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Make new habits

... with your money

Money is important to gamblers, not least because it represents winning, success, good times.

It is likely that you have less money than you should have, due to gambling. If you bury your head in the sand and ignore money worries, you will be more likely to fail. It is hard but you need to be able to have a financial plan to enable you to live the life you want to live. 

Here are some ideas:

  • Ask someone trusted to help you with managing your money
  • Tell family and friends not to lend you money
  • Don't carry cash with you
  • Consider short term measures such as someone holding your debit and credit cards for a while
  • Arrange with your bank for a lower withdrawal limit from ATMs 
  • Arrange for important bills to be paid on the day your wages go in, to reduce temptation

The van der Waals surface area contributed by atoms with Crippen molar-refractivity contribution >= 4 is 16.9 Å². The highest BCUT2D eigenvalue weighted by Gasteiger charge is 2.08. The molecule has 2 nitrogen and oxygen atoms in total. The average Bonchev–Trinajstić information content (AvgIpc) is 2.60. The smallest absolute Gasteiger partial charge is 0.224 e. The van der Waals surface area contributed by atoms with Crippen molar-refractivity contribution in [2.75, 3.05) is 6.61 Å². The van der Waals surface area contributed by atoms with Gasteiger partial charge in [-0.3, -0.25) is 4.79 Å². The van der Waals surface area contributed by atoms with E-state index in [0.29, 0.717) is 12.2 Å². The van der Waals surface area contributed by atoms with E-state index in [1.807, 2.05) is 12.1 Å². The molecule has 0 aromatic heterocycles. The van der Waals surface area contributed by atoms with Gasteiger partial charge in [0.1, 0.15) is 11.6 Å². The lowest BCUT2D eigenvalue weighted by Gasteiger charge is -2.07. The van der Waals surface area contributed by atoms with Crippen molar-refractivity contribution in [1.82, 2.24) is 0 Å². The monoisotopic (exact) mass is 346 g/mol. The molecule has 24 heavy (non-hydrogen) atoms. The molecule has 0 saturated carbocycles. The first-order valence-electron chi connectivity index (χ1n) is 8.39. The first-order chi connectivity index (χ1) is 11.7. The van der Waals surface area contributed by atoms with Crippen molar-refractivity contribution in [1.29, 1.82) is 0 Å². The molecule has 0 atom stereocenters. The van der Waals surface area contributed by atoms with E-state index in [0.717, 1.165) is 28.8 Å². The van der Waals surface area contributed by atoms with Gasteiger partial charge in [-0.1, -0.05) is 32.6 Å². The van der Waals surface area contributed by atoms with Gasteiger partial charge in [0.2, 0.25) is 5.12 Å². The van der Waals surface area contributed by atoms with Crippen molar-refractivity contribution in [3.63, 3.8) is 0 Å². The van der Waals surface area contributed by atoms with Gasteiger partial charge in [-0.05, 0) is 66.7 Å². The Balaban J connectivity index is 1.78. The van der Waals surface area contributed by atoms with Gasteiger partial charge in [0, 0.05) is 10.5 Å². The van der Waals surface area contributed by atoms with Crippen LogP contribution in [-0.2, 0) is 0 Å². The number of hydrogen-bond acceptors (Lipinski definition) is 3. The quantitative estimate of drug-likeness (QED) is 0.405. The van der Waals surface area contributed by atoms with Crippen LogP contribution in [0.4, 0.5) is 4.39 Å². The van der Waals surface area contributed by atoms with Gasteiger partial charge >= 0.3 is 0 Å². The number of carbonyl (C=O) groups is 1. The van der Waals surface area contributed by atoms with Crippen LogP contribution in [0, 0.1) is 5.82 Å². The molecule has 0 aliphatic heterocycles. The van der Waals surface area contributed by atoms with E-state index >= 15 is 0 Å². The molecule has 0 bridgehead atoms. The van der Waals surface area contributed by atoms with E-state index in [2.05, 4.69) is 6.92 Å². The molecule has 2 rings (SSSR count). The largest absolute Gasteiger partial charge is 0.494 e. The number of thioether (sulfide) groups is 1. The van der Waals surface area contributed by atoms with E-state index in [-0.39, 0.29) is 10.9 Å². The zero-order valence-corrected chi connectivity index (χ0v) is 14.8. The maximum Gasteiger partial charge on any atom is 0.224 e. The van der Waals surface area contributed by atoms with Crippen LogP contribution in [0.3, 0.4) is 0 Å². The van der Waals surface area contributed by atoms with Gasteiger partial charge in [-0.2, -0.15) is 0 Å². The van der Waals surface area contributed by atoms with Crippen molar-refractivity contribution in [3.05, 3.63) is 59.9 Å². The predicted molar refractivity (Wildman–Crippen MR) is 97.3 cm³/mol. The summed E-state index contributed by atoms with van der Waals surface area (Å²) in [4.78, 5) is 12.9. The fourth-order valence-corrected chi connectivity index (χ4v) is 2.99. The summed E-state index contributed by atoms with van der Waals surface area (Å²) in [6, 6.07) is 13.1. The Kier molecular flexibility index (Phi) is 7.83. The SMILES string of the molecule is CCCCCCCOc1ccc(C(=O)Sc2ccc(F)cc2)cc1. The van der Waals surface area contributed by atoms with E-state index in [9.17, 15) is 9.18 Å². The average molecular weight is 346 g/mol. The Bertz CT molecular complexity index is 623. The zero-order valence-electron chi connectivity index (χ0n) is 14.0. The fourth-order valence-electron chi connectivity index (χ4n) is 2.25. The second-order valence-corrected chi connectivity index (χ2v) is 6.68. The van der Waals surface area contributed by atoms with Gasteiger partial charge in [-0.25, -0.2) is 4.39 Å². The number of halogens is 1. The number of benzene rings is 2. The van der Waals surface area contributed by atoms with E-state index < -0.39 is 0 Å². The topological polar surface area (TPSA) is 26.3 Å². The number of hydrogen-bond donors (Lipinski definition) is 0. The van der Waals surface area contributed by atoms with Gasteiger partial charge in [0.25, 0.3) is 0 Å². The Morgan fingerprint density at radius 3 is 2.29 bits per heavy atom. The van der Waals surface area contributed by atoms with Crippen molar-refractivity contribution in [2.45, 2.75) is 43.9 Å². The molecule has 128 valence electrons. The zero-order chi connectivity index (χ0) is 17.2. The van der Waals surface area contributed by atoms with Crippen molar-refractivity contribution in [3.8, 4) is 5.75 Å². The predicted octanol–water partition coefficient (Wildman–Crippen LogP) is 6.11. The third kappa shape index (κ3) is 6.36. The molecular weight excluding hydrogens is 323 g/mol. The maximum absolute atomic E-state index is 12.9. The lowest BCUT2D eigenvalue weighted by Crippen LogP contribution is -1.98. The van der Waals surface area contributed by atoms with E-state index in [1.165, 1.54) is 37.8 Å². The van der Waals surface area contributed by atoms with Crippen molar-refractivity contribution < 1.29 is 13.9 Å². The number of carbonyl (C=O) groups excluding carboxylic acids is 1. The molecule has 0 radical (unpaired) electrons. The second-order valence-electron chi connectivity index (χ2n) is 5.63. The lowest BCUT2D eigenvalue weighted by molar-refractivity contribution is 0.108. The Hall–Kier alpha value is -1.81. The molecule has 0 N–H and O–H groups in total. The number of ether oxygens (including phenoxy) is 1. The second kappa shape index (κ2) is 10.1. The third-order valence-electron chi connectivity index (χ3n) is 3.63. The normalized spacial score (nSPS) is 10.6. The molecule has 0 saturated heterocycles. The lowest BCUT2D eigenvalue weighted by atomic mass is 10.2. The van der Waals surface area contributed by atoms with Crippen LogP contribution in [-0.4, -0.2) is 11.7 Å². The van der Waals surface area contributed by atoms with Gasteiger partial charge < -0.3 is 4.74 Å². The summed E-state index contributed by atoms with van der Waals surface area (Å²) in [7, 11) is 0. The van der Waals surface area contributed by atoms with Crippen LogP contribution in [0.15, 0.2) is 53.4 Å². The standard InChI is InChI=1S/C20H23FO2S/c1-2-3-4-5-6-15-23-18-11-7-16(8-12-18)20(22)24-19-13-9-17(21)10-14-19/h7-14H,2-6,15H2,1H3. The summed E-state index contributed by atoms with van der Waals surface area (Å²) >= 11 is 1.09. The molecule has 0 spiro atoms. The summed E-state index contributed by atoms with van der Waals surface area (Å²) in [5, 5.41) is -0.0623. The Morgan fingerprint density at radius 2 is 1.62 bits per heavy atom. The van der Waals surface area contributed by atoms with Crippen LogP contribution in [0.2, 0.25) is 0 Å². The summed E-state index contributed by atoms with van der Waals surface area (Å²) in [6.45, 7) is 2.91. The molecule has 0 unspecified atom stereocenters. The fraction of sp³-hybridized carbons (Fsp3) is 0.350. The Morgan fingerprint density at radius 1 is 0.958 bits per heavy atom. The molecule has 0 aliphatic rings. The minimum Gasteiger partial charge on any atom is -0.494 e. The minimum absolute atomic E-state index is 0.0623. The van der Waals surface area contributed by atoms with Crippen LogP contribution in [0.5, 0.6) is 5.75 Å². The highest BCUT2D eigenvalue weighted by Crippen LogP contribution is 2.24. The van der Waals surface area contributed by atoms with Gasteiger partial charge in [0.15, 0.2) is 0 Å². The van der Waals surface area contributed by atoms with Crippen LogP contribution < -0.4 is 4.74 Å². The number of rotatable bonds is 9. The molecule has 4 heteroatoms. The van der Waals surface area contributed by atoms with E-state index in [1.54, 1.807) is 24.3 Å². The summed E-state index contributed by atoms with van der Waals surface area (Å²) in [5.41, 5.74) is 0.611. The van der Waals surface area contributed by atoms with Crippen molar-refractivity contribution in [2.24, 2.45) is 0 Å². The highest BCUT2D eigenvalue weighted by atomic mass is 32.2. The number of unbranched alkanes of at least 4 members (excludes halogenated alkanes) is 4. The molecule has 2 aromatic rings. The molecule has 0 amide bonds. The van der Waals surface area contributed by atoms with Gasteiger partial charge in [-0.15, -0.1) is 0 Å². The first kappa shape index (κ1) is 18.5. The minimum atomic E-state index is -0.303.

• It might be worth taking on extra work, or a second job. This might help you get more money, and also occupy your time more so you don't have time for gambling.
  • Every day, save up the money you would have spent gambling into a jar or account for you to use on something you really want to buy or do
  • Draw up a budget for your household spending

You may even have gone into serious debt. Good sources of advice and help with debt are: 

  • StepChange - who have an online 20 minute free debt advice, and a national helpline - 0800 138 1111 .
  • CAP - an award-winning debt charity which has 200 centres nationwide. 

... with your relationships

Gambling often affects relationships either because of the money being spent, or because the gambler has been hiding their problem and lying about the extent of their gambling.  Good sources of support are: 

... with your time

You may find you have a lot more time on your hands. This may have been a cause of your gambling in the first place. It is important to make new habits of how you use your time. Do you need to prioritise time with your partner or children? Have you got a hobby?

We would suggest that if you need a hobby you could apply these criteria:

  • Is it constructive to your (or others) physical or mental health?
  • Is it social in some way?
  • Does it require a long term commitment?
  • Does it contribute to society in terms of usefulness or entertainment?